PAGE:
THE QUICKEST WAY to praise the inexhaustibly unfolding wisdom of Manès Sperber’s three-volume intellectual autobiography All das Vergangene (All Our Yesterdays) would be to say that almost every moral judgement in it is as good as this. At this point he is talking about the Germans he was meeting in the French zone of occupation after World War II, where the German Communists were playing the same cynical game as in the American zone. (The game was “cynical” even if the anti-Communists said it was: one of the easiest points to forget when reading about European politics in the aftermath of World War II.) The German Communists, denying all vestige of their real allegiance, were masquerading as democrats in order to persuade the occupation authorities that the Social Democrats were the enemies of civil order. In the French zone the tactic succeeded to the extent that an Antifaschistichen Kampfbund (Anti-Fascist Battlegroup) was set up, whose cover remained unblown until 1948. (In the Russian zone there was no need for pussyfooting, and the Social Democrats could be sent straight to Buchenwald, which was kept open for business specifically to accommodate them.) Sperber was an adept at working out what was really going on because he had known the Communist Party from the inside. It was not until very late in the 1930s that he started making the break. There is a telling confessional passage early in Bis man mir Scherben auf die Augen legt (a better translation would be Until They Put the Pennies on My Eyes) in which he lays bare, through bitter hindsight, the psychological mechanism that enabled him to predict in June 1934 how the massacre of the SA leadership in the “Röhm purge” would strengthen Hitler’s position rather than weaken it. As a Communist, Sperber was obliged to debate the point with his comrades. As always, they were certain that the Nazis had overreached themselves and would shortly disappear from history.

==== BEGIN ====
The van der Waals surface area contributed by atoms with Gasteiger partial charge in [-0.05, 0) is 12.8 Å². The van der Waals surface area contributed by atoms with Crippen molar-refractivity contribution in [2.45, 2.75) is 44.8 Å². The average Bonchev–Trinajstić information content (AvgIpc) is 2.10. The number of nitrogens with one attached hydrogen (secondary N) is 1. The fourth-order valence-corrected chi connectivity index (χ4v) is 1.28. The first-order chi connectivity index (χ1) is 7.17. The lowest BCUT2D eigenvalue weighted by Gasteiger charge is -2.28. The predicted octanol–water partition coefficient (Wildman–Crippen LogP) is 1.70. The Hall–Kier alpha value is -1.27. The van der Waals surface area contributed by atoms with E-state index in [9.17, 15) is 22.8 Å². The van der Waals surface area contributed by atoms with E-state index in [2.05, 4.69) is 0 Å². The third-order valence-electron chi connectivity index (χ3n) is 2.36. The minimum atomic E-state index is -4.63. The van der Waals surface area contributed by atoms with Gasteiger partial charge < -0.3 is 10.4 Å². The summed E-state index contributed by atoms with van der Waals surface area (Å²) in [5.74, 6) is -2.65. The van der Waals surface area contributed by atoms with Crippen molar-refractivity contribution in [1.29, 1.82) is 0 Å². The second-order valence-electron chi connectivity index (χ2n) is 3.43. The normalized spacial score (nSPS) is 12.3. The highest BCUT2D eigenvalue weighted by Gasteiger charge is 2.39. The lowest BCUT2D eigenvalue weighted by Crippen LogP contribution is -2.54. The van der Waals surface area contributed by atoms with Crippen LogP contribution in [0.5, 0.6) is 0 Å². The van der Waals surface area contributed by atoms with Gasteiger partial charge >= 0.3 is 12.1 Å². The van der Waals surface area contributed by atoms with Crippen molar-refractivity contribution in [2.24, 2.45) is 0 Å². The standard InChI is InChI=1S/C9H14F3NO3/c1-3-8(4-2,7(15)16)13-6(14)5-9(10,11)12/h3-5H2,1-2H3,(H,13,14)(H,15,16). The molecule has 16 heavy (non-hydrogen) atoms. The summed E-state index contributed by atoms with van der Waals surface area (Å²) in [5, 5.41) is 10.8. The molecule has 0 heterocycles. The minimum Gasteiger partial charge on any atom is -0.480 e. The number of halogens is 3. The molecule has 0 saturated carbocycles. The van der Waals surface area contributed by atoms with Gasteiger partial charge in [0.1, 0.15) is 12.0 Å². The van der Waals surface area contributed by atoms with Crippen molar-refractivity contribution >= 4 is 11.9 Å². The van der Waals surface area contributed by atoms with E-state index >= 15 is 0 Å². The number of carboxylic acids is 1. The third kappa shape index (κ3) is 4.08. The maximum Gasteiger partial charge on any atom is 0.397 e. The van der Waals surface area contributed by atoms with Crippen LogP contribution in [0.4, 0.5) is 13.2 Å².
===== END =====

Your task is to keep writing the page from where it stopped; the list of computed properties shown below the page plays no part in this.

Unusually blessed with realistic insight, Sperber guessed that such confidence was moonshine. But while doing his best to convince his comrades that the opposite was true, he never once brought forward the example that weighed on him and from which he shrank with a reflex of fear—namely, the way Stalin’s elimination of the left social revolutionaries, the worker-opposition and the Trotskyists had bolstered his dominance. Sperber wrote his intellectual autobiography near the end of his life. The great psychologist was at last ready to ponder the mental subterfuge by which, long ago, he had failed to admit even to himself the significance of what he already knew. The news about the brutalities of Soviet rule had been reaching the socialist movements in Europe—and especially the Germans—since the 1920s. Sperber had known all about it. But he was not yet ready to think about it. The third volume of his fascinating experiment in self-examination is especially useful for showing us how intelligence can work to defeat itself for as long as any kind of grip is maintained on the wrong end of the stick. If he had been more dense, he might have found fewer mental tricks with which to go on convincing himself that his faith had never been misplaced.